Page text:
The White House has convened an interagency policy committee to address the nation’s shortage of Helium-3 (He-3) gas used in a variety of applications, including neutron detector tubes that are part of radiation portal monitors (RPM), and decided in September that no new He-3 will be given for RPM production for now, a Department of Homeland Security (DHS) official tells Congress.
The shortage of He-3 is “severe,” Dr. William Hagan, acting deputy director for the Domestic Nuclear Detection Office (DNDO), tells the House Science Subcommittee on Investigations and Oversight. Demand will “outstrip supply by a factor of 10,” he said.
He-3, which is a non-radioactive gas given off as a byproduct of tritium decay–tritium being a key component in nuclear weapons–is required to produce currently deployed RPMs and the next-generation systems, called Advanced Spectroscopic Portals (ASPs). The gas is also a critical component in medical imaging systems, the oil and gas industry and high- energy research.
DNDO for several years has been funding research into alternatives to He-3 but once it settles on one, it could take another one to two years to test and evaluate to ensure that it works in RPMs, Hagan says. Some options include separating He-3 found in natural gas wells or acquiring it from other countries, he adds.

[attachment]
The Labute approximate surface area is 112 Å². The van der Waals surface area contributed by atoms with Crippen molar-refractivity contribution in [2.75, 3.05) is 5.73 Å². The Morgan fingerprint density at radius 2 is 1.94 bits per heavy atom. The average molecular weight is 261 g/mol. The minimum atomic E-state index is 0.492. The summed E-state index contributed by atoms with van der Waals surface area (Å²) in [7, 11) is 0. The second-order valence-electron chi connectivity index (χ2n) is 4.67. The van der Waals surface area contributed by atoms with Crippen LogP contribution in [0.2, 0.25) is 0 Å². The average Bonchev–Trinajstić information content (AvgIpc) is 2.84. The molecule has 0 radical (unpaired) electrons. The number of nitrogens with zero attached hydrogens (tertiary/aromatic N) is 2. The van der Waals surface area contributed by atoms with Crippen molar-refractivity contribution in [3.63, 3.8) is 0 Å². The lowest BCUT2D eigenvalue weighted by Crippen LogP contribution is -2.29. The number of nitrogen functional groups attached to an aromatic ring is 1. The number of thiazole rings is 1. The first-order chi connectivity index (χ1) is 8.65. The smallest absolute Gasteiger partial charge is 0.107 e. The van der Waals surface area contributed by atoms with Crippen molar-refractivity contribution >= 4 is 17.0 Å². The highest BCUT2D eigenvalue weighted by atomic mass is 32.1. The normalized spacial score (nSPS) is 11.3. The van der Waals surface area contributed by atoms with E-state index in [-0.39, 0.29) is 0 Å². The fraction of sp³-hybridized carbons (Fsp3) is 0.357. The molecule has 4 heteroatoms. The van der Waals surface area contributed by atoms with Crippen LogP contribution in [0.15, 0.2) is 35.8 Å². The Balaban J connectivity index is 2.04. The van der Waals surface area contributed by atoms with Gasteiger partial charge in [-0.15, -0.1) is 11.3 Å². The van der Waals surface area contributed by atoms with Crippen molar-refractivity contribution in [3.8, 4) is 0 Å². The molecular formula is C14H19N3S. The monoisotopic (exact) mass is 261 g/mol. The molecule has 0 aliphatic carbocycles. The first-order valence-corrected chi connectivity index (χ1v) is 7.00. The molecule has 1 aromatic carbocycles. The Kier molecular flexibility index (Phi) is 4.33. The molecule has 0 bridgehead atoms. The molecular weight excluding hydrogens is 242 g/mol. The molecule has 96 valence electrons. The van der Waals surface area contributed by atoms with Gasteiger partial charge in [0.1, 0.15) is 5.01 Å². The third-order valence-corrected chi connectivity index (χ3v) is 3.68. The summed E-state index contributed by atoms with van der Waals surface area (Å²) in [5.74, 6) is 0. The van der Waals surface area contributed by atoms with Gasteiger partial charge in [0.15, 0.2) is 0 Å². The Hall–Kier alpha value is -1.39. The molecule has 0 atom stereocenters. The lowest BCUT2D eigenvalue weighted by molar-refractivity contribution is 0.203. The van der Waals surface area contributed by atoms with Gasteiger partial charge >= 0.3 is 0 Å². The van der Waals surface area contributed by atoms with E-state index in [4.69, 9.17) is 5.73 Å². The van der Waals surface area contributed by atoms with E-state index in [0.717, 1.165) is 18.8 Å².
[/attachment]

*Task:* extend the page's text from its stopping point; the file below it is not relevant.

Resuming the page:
Alternatives Being Explored
“Most likely” an alternative to He-3 will have to be found, Hagan says.
DHS has identified four technologies as potential alternative neutron detectors. These are Boron Trifluoride-filled proportional counters, Boron-lined proportional counters, Lithium-loaded glass fibers, and coated non-scintillating plastic fibers, a DHS tells TR2 in a written response to an email. These still need to be developed and explored, DHS says. To accomplish this, DHS plans to host a competition for “vendors to present solutions that could by applied to systems that require neutron detection.”
But the shortage of He-3 is making it difficult to do a cost-benefit analysis between the ASP and the current generation of RPMs, Hagan says. That cost benefit analysis is one of the key data points that will be factored into whether DHS decides to move forward with full-rate production of ASPs, whether the systems are used in both primary and secondary screening of containers entering the U.S. or possibly just secondary applications.
More Field Testing Needed
Before a production decision is made, the ASP program also has to go through a third round of Field Validation Testing with Customs and Border Protection (CBP), which is the end user of the system, followed by operational test and evaluation, which will be carried out by independent test branch of the DHS Science and Technology Directorate.
A third round of field tests is needed after the second round in July found continued problems with one of the systems in development. Those problems include alerting for special nuclear materials when in fact none were in the cargo being inspected and not alerting the operator when a system shut down, thereby causing a number of cargo containers to pass through potentially unscreened. In this case, an existing RPM was also used as a backup for the ASP, preventing the release of unscreened cargo into the country.
The system shut down is considered a “critical failure,” by CBP.